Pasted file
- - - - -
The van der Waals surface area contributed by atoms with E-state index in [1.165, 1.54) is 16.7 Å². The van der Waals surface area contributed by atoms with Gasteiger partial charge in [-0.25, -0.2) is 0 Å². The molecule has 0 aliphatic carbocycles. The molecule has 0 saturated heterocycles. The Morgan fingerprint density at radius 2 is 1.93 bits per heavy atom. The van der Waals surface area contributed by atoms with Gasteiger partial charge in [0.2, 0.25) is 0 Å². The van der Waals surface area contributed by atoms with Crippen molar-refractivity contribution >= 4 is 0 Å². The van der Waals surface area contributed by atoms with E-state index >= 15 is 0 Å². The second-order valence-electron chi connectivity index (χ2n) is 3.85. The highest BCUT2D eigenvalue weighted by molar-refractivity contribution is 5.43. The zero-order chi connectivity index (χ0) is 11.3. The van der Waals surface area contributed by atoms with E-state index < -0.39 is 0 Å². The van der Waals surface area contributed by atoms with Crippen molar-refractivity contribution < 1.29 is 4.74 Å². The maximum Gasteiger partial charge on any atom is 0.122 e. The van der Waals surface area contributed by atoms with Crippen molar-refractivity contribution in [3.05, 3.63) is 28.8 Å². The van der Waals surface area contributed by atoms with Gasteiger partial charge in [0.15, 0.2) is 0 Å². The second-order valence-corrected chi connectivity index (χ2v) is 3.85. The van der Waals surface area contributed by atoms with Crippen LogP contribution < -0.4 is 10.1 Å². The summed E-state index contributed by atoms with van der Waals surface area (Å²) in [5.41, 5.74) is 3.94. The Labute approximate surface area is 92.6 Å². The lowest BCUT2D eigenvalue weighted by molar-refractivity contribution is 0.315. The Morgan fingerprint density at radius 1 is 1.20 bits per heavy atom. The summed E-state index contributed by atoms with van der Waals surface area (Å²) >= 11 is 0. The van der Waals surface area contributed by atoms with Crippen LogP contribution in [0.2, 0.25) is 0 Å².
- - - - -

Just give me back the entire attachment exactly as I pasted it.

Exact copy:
The van der Waals surface area contributed by atoms with E-state index in [1.165, 1.54) is 16.7 Å². The van der Waals surface area contributed by atoms with Gasteiger partial charge in [-0.25, -0.2) is 0 Å². The molecule has 0 aliphatic carbocycles. The molecule has 0 saturated heterocycles. The Morgan fingerprint density at radius 2 is 1.93 bits per heavy atom. The van der Waals surface area contributed by atoms with Gasteiger partial charge in [0.2, 0.25) is 0 Å². The van der Waals surface area contributed by atoms with Crippen molar-refractivity contribution >= 4 is 0 Å². The van der Waals surface area contributed by atoms with E-state index >= 15 is 0 Å². The second-order valence-electron chi connectivity index (χ2n) is 3.85. The highest BCUT2D eigenvalue weighted by molar-refractivity contribution is 5.43. The zero-order chi connectivity index (χ0) is 11.3. The van der Waals surface area contributed by atoms with E-state index < -0.39 is 0 Å². The van der Waals surface area contributed by atoms with Crippen molar-refractivity contribution < 1.29 is 4.74 Å². The maximum Gasteiger partial charge on any atom is 0.122 e. The van der Waals surface area contributed by atoms with Crippen molar-refractivity contribution in [3.05, 3.63) is 28.8 Å². The van der Waals surface area contributed by atoms with Gasteiger partial charge in [0.15, 0.2) is 0 Å². The second-order valence-corrected chi connectivity index (χ2v) is 3.85. The van der Waals surface area contributed by atoms with Crippen LogP contribution < -0.4 is 10.1 Å². The summed E-state index contributed by atoms with van der Waals surface area (Å²) in [5.41, 5.74) is 3.94. The Labute approximate surface area is 92.6 Å². The lowest BCUT2D eigenvalue weighted by molar-refractivity contribution is 0.315. The Morgan fingerprint density at radius 1 is 1.20 bits per heavy atom. The summed E-state index contributed by atoms with van der Waals surface area (Å²) >= 11 is 0. The van der Waals surface area contributed by atoms with Crippen LogP contribution in [0.2, 0.25) is 0 Å².